Funds have been procured or are expected through a $25,000 Pioneers Medical Center cash match; $15,000 in Pioneers in-kind match; $2,500 as HopeWest’s in-kind match; $30,000 through an anonymous grant and $9,000 in additional donations and grants.
There is no easy way to put it, but there are many elderly residents in the Meeker area and not all families have the ability to take care of their loved ones without some kind of assistance, be it emotional or physical.
This program will help all concerned, and it should be most welcome in the area. It is very rare for a community of this small size to have any kind of end-of-life care locally.
In the long run, the palliative care program will serve more area residents than one can even imagine.
This project is definitely deserving of community support, and thanks should go out to the visionaries at HopeWest and Pioneers Medical Center for having the forethought and grit to see if such a program could exist and prosper here.

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Let this just serve as a last-minute reminder that Tuesday is Election Day.
This election, however, all ballots must have been returned to the election office by mail by 7 p.m. on Tuesday.
If you mail your ballots on Tuesday, your vote will not count. I repeat. The ballot has to be in to the election office by 7 p.m. on Tuesday.
Unbeknownst to many folks in Rio Blanco County, however, if you have lost your ballot or if you don’t want to mail it, you can still cast a vote the more traditional way — at the Rio Blanco County Clerk’s Office in Meeker or Rangely (See story on Page 1).
This is a particularly important election for our Rio Blanco County schools as the school-related funding measures will all directly affect the Rangely and Meeker school districts.
In addition to the marijuana-tax-related measures on the ballot, the Meeker and Rangely school board elections will be decided with this ballot as will the school funding measures — the statewide Amendment 66 and the Meeker-affecting Initiative 3A.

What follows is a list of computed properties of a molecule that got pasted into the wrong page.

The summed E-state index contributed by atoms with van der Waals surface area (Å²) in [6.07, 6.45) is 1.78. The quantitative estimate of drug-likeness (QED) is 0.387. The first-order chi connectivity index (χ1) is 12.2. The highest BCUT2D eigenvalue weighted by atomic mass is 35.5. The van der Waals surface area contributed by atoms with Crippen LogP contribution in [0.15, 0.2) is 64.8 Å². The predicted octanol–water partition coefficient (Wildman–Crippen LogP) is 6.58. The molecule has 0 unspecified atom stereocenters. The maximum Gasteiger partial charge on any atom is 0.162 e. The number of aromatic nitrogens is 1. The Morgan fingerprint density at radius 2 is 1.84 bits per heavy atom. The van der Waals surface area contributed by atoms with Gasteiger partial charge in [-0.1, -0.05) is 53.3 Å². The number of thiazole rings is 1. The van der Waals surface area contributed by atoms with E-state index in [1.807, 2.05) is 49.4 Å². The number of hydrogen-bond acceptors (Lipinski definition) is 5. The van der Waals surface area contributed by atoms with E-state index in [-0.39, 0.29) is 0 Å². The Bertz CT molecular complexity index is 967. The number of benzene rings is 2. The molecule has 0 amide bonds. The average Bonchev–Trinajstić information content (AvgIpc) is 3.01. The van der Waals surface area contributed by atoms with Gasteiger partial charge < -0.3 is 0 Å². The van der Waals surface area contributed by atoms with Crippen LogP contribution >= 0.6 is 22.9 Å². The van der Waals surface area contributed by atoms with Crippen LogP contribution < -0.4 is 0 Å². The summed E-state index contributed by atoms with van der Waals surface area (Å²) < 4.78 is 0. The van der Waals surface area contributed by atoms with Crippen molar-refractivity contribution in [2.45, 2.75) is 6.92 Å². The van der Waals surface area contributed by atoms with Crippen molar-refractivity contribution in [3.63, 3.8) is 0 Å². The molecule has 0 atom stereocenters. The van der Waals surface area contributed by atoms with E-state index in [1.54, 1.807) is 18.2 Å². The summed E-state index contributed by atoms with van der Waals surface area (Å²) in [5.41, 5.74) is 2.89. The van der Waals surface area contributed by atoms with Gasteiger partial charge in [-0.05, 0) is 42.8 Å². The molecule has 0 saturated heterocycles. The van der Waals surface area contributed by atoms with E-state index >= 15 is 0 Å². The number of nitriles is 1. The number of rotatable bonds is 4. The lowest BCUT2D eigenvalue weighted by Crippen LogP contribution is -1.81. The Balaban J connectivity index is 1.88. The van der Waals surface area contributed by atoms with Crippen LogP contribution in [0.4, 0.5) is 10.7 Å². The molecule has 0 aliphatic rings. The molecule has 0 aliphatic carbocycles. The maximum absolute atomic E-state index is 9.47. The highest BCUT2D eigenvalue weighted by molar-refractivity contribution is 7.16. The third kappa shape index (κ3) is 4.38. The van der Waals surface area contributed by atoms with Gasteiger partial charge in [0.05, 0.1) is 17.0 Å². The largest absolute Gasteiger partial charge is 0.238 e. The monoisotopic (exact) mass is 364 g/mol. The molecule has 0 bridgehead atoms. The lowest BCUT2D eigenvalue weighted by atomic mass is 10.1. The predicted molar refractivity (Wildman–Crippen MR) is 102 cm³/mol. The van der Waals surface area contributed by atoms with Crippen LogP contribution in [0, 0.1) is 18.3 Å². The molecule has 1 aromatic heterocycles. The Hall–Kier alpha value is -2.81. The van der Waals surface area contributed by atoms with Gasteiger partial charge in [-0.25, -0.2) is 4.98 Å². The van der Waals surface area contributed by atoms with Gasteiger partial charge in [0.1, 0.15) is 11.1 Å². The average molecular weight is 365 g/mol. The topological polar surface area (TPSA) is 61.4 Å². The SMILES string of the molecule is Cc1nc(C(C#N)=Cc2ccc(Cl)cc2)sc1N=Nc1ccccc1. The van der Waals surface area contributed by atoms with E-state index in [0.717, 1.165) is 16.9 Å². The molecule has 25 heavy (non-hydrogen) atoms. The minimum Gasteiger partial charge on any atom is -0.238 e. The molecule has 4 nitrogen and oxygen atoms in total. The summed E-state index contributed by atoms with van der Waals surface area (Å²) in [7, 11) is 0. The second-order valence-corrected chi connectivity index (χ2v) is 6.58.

The Rangely and Meeker school boards each voted to reject Amendment 66 because of too many unanswered questions and the possibility that the measure, which totally reconfigures the state school funding formula, also produces the risk that some school districts will not receive the full amount they have been receiving for the past couple years, when funding has been plummeting from the state anyway.
In addition, the funds in Amendment 66 would be raised through an increase in personal income tax, which has in recent years been shown to be the least-preferred type of tax hike out there.
The Meeker School District is pushing for Initiative 3A, which raises property taxes by a small amount. The district will directly collect all of the revenue raised through Initiative 3A and the district will be able to decide where the money is most needed.
The Herald Times endorses Initiative 3A for Meeker School District voters and joins the Rangely and Meeker school districts in rejecting Amendment 66.
But, remember. None of it will matter if you don’t vote — and get your ballot in by 7 p.m. on Tuesday, regardless of whether you mail it or vote at the Rio Blanco County Clerk’s Office, or the voter service and polling centers (VSPCs).

By the way, gasoline prices are continuing to plunge around most of Colorado.
According to Channel 4 News in Denver on Tuesday, the average price of gasoline at the pump in Colorado is $3.23 while the lowest prices in Denver, Boulder, Centennial and Aurora range from $3.09 to $3.17.
Channel 9 News announced Tuesday morning that the gas station with the lowest price for regular in Colorado is a station in Commerce City. The price there is (no joke) $2.84 per gallon.
The network also announced that the price of gasoline could drop from 15 to 30 cents more before Christmas, which would put possibly all Front Range prices to below $3 per gallon.
Wouldn’t it be a nice holiday present to wake up to similar prices on Christmas Day … or sooner?